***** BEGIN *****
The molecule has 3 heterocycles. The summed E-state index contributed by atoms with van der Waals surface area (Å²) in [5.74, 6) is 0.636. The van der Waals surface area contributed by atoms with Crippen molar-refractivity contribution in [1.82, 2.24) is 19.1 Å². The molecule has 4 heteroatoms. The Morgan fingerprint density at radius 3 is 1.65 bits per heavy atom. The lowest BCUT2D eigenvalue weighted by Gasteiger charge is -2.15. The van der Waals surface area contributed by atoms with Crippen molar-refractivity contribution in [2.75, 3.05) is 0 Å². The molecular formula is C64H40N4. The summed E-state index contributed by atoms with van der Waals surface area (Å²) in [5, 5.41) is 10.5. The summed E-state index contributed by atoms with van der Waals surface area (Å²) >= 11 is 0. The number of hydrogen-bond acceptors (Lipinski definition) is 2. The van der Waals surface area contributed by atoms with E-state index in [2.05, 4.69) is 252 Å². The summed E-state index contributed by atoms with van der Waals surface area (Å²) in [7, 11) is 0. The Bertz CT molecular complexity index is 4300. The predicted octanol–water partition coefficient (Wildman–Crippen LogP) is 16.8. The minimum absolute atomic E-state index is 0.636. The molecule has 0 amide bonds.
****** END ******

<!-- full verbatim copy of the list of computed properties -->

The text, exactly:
The molecule has 3 heterocycles. The summed E-state index contributed by atoms with van der Waals surface area (Å²) in [5.74, 6) is 0.636. The van der Waals surface area contributed by atoms with Crippen molar-refractivity contribution in [1.82, 2.24) is 19.1 Å². The molecule has 4 heteroatoms. The Morgan fingerprint density at radius 3 is 1.65 bits per heavy atom. The lowest BCUT2D eigenvalue weighted by Gasteiger charge is -2.15. The van der Waals surface area contributed by atoms with Crippen molar-refractivity contribution in [2.75, 3.05) is 0 Å². The molecular formula is C64H40N4. The summed E-state index contributed by atoms with van der Waals surface area (Å²) in [5, 5.41) is 10.5. The summed E-state index contributed by atoms with van der Waals surface area (Å²) >= 11 is 0. The number of hydrogen-bond acceptors (Lipinski definition) is 2. The van der Waals surface area contributed by atoms with E-state index in [2.05, 4.69) is 252 Å². The summed E-state index contributed by atoms with van der Waals surface area (Å²) in [7, 11) is 0. The Bertz CT molecular complexity index is 4300. The predicted octanol–water partition coefficient (Wildman–Crippen LogP) is 16.8. The minimum absolute atomic E-state index is 0.636. The molecule has 0 amide bonds.